Jackson Perrin


What you wish you knew vocally at 17?

That patience isn’t related to stagnancy. At age 17 my voice was in, what I call, a vocal plateau. I thought that I would never be able to sing higher or ever “better”. I frequently practiced but never felt like I could get past this. It didn’t help that my teachers and music directors at the time would tell me I just needed to wait “until I got older” and my voice would start to “set”. I wish I could have known that there are specific tools to work specific skills that anyone wants to build and that there is always work to be done. 

What has been your most memorable singing moment?

I still fight against stage fright. Personally, I think it’s an ongoing battle as a performer. In one of my live performances in the city, I discovered that I was able to rely on the technical practice I had put into my voice,  as opposed to worrying if everything would “happen” correctly or much less come out. What became clear to me in this moment, was that I was able to focus on the lyrical and live presentation of my songs because of the work I had done in my practice - even while fighting with nerves. 

What should the world know about singing?

That as singers, there isn’t “one way” to express something. I feel like we’re consistently fighting opinions that are presented to us as absolutes. What I’m not saying is to ignore what’s been written on the page. We have to work with what’s written, but for example, to say one “has to” take away vibrato to sound like they’re in a “pop style” or you must hit a certain vowel with a specific shaping, cuts out collaboration. We can find majority cases but there’s never “one way”. Hence the countless creators and innovators of pop singing we’ve witnessed through the years.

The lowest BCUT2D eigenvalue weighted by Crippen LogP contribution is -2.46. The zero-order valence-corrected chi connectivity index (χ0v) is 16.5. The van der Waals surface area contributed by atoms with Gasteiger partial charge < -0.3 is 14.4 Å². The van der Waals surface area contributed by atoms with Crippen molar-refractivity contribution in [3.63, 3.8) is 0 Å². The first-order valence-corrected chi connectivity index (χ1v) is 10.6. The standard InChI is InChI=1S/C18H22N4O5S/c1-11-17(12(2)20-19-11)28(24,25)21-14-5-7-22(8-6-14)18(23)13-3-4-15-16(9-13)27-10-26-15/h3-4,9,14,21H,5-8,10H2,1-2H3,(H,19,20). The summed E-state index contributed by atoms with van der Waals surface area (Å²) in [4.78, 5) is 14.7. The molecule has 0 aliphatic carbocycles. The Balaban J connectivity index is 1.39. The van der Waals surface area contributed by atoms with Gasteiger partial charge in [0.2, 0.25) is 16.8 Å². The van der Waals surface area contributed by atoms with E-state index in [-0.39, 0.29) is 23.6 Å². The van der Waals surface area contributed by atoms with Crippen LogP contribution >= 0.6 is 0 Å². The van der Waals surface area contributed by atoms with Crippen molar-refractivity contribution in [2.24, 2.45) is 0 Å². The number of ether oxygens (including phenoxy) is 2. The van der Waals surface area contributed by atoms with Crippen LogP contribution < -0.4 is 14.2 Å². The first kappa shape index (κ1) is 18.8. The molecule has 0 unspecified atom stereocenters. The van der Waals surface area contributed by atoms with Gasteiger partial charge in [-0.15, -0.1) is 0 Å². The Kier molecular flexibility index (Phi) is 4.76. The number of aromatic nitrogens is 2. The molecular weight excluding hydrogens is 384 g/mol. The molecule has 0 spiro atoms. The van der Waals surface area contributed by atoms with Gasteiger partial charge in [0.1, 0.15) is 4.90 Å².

What’s your favorite One Voice theory, concept, or technique?

Hands down this has got to be the Weight Theory. It’s been a game changer when needing to switch between different styles of music, and helping me express a particular lyric alongside a pitch. To me, weight is like having a collection of different guitars with multiple tones and qualities, but where you can switch between guitars in the middle of a phrase or even note.


New Works or Composers you've worked with?

Ryan Scott Oliver - "Darling"

Douglas Lyons - "Concerts / Pete(her) Pan"

Gigs and Locations 

Rockwood Music Hall 

Mercury Lounge

Laurie Beechman

Bowery Ball Room

Band and Albums

Jack & the Beanstock

"You Got Me All Wrong - EP"

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